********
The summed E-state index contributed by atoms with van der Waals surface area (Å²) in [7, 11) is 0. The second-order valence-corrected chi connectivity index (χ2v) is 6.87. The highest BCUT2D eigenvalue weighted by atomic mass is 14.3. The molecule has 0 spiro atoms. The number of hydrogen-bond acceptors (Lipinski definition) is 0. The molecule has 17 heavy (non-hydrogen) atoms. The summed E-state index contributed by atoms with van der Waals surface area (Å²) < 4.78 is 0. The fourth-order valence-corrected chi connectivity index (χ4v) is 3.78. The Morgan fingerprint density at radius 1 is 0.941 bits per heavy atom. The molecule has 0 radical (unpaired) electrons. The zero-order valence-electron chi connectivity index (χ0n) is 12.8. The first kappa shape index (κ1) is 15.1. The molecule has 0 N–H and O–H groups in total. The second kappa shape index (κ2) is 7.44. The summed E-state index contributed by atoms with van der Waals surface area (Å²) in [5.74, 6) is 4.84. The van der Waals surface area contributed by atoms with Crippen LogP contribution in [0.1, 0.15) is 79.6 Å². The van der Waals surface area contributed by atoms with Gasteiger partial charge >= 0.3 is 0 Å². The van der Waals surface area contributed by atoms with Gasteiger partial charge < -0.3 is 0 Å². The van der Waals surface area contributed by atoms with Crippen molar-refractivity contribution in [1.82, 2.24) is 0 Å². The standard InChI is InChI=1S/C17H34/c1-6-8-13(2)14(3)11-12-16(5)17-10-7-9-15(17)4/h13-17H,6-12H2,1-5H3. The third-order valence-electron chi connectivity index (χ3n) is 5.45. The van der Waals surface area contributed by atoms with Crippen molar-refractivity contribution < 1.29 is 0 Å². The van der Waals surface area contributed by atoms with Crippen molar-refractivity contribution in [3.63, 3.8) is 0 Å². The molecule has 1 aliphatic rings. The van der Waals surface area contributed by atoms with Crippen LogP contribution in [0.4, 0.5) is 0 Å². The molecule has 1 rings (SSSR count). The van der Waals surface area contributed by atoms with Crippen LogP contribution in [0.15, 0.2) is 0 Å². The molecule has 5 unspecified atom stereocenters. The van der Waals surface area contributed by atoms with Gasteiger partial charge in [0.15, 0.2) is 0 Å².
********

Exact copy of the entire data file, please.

The summed E-state index contributed by atoms with van der Waals surface area (Å²) in [7, 11) is 0. The second-order valence-corrected chi connectivity index (χ2v) is 6.87. The highest BCUT2D eigenvalue weighted by atomic mass is 14.3. The molecule has 0 spiro atoms. The number of hydrogen-bond acceptors (Lipinski definition) is 0. The molecule has 17 heavy (non-hydrogen) atoms. The summed E-state index contributed by atoms with van der Waals surface area (Å²) < 4.78 is 0. The fourth-order valence-corrected chi connectivity index (χ4v) is 3.78. The Morgan fingerprint density at radius 1 is 0.941 bits per heavy atom. The molecule has 0 radical (unpaired) electrons. The zero-order valence-electron chi connectivity index (χ0n) is 12.8. The first kappa shape index (κ1) is 15.1. The molecule has 0 N–H and O–H groups in total. The second kappa shape index (κ2) is 7.44. The summed E-state index contributed by atoms with van der Waals surface area (Å²) in [5.74, 6) is 4.84. The van der Waals surface area contributed by atoms with Crippen LogP contribution in [0.1, 0.15) is 79.6 Å². The van der Waals surface area contributed by atoms with Gasteiger partial charge >= 0.3 is 0 Å². The van der Waals surface area contributed by atoms with Gasteiger partial charge < -0.3 is 0 Å². The van der Waals surface area contributed by atoms with Crippen molar-refractivity contribution in [1.82, 2.24) is 0 Å². The standard InChI is InChI=1S/C17H34/c1-6-8-13(2)14(3)11-12-16(5)17-10-7-9-15(17)4/h13-17H,6-12H2,1-5H3. The third-order valence-electron chi connectivity index (χ3n) is 5.45. The van der Waals surface area contributed by atoms with Crippen molar-refractivity contribution < 1.29 is 0 Å². The van der Waals surface area contributed by atoms with Crippen molar-refractivity contribution in [3.63, 3.8) is 0 Å². The molecule has 1 aliphatic rings. The van der Waals surface area contributed by atoms with Crippen LogP contribution in [0.4, 0.5) is 0 Å². The molecule has 1 rings (SSSR count). The van der Waals surface area contributed by atoms with Crippen LogP contribution in [0.15, 0.2) is 0 Å². The molecule has 5 unspecified atom stereocenters. The van der Waals surface area contributed by atoms with Gasteiger partial charge in [0.15, 0.2) is 0 Å².